This model, known as the Chung-Lu model, was first proposed in [8]. The classical Erdös-Rényi random graph can be viewed as a special case of by taking expected degree sequence . Many graph properties, such as component structure [8, 9], average distance [10], hyperbolicity [11], and spectral gap [12–14], have been explored for this model. We refer the reader to monograph [7] for detailed backgrounds and varied related results.

The rest of the note is organized as follows. We state and discuss the upper and lower bounds for warmth in Section 2. Section 3 contains the proofs. A brief conclusion is drawn in Section 4.

#### 2. Main Results

In this section we establish our main results for upper and lower bounds. We say an event holds asymptotically almost surely (a.a.s.), if it holds with probability tending to 1 as . The asymptotics , , , and are used in their standard sense [15]. For example, let and be two sequences of positive real numbers. Consider means ; consider means that there exists some constant such that for all large enough ; consider means that there exists some constant such that for all large enough ; consider means that there exists some constant such that for all large enough .

For a sparse random graph , we may upper bound its warmth using minimum expected degree.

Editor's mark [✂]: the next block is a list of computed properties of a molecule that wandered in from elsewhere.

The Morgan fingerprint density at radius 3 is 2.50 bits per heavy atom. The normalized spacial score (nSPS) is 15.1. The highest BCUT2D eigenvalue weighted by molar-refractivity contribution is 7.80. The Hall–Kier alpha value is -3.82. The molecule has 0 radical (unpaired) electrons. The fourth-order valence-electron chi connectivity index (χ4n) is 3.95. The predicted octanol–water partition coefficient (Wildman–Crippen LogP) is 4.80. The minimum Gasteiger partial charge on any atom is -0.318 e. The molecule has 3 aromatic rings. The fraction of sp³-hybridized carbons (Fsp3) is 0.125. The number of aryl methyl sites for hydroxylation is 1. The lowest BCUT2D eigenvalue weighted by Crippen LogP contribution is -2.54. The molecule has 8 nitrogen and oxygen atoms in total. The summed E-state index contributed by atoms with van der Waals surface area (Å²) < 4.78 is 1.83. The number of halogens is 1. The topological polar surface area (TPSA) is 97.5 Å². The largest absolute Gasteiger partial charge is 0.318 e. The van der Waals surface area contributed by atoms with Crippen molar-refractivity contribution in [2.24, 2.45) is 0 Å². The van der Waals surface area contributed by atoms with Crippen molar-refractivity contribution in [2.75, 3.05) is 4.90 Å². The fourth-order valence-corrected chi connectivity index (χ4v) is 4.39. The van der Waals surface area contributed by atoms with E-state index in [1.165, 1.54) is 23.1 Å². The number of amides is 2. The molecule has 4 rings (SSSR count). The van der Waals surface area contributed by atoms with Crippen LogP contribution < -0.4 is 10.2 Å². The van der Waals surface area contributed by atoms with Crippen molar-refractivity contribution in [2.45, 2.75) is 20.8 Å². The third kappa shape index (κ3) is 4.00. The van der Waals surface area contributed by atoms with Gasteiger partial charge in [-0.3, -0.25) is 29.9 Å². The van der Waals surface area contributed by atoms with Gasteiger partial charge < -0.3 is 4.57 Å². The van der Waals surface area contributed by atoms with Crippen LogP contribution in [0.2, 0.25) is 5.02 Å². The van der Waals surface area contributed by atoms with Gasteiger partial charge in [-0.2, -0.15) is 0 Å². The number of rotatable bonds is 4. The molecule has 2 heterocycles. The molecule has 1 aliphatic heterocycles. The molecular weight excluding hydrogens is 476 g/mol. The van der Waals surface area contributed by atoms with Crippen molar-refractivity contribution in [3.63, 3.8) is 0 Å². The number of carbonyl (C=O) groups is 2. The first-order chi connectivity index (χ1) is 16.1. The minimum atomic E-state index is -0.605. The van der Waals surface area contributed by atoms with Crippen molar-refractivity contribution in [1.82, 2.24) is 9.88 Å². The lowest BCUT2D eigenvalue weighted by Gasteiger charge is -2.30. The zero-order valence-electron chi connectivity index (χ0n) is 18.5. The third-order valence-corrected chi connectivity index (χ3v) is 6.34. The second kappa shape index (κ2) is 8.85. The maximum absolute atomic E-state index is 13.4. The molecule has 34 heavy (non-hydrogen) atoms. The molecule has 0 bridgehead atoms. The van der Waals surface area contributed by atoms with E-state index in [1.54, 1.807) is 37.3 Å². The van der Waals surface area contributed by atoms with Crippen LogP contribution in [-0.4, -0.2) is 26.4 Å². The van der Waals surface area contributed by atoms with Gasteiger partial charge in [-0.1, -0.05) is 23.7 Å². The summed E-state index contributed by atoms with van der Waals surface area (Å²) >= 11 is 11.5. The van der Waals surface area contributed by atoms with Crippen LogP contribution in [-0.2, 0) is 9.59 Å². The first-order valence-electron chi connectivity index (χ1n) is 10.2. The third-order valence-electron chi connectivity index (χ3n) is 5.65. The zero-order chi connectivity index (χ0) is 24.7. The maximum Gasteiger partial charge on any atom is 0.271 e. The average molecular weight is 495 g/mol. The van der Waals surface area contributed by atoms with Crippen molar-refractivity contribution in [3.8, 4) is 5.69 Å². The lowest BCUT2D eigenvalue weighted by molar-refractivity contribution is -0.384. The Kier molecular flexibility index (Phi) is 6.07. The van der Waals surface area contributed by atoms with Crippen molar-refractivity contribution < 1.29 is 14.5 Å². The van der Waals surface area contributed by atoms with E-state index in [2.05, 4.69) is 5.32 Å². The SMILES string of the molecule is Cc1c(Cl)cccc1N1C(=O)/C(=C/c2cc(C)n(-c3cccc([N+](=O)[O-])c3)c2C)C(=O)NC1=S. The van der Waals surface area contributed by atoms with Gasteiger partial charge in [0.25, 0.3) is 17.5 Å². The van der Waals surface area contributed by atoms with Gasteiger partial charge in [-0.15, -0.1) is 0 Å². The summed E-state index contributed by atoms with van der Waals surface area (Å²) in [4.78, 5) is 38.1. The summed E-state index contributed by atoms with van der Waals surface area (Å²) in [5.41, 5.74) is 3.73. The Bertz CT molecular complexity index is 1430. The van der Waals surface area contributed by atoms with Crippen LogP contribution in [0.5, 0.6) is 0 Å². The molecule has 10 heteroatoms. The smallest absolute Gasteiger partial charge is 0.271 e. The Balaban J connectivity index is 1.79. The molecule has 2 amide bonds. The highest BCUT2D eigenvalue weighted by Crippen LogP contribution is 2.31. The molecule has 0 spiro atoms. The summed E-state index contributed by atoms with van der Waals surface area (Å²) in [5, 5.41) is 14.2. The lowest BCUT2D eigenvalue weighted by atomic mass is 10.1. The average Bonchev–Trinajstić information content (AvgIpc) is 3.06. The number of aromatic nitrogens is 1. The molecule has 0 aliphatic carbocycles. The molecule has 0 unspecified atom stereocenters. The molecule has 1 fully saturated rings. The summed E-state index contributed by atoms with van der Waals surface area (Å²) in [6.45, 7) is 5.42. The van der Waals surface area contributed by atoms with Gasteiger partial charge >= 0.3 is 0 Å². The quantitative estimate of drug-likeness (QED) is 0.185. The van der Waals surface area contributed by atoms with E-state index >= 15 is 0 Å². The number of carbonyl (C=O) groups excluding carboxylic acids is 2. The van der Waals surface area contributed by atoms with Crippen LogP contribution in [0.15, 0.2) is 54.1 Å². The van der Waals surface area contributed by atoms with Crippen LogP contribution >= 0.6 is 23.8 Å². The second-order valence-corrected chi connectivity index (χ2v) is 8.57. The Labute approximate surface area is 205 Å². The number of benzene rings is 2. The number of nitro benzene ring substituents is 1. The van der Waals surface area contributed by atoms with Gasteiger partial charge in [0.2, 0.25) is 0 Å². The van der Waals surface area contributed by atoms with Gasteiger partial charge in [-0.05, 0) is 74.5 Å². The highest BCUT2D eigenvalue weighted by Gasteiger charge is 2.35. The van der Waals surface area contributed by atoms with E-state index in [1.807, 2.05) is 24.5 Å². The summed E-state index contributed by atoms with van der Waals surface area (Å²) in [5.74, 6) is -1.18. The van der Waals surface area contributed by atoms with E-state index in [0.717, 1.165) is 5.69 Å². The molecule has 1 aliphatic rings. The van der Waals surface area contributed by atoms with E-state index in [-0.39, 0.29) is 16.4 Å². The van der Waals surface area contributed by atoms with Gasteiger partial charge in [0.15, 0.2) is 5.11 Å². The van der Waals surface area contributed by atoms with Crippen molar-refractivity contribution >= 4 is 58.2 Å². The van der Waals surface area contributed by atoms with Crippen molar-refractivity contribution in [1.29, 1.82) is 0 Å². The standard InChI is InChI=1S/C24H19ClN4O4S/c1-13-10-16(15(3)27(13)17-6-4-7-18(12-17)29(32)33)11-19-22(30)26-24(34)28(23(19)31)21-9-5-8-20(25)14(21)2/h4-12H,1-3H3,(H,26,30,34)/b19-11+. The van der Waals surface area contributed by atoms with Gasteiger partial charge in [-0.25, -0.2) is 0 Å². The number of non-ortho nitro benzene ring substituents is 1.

Theorem 1 (upper bound). *For a random graph , suppose the maximum expected degree with and the minimum expected degree as . Then, for , one has
*

The authors in [5, Theorem 3.1] showed that, for sparse Erdös-Rényi random graph with for some , a.a.s. On the other hand, it is well known that [4, 16] the chromatic number in this regime tends to infinity a.a.s. Therefore, the warmth of is much smaller than its chromatic number.

Our Theorem 1, nevertheless, provides an example where warmth may be close to chromatic number. To see this, we choose , , and . The main result in [17] then concludes that (in a slightly different formulation, where precise degrees rather than expected degrees are specified) the chromatic number a.a.s. On the other hand, Theorem 1 yields a comparable upper bound .

For dense random graphs, we have the following lower bound.

Theorem 2 (lower bound). *For a random graph , suppose for any . Then, for and , one has
*

We remark that the above result implies Theorem 3.4 in [5] when and . In view of [2, Theorem 5.1] (as mentioned in Section 1), Theorem 2 provides an alternative approach to obtaining lower bounds for .

#### 3. Proofs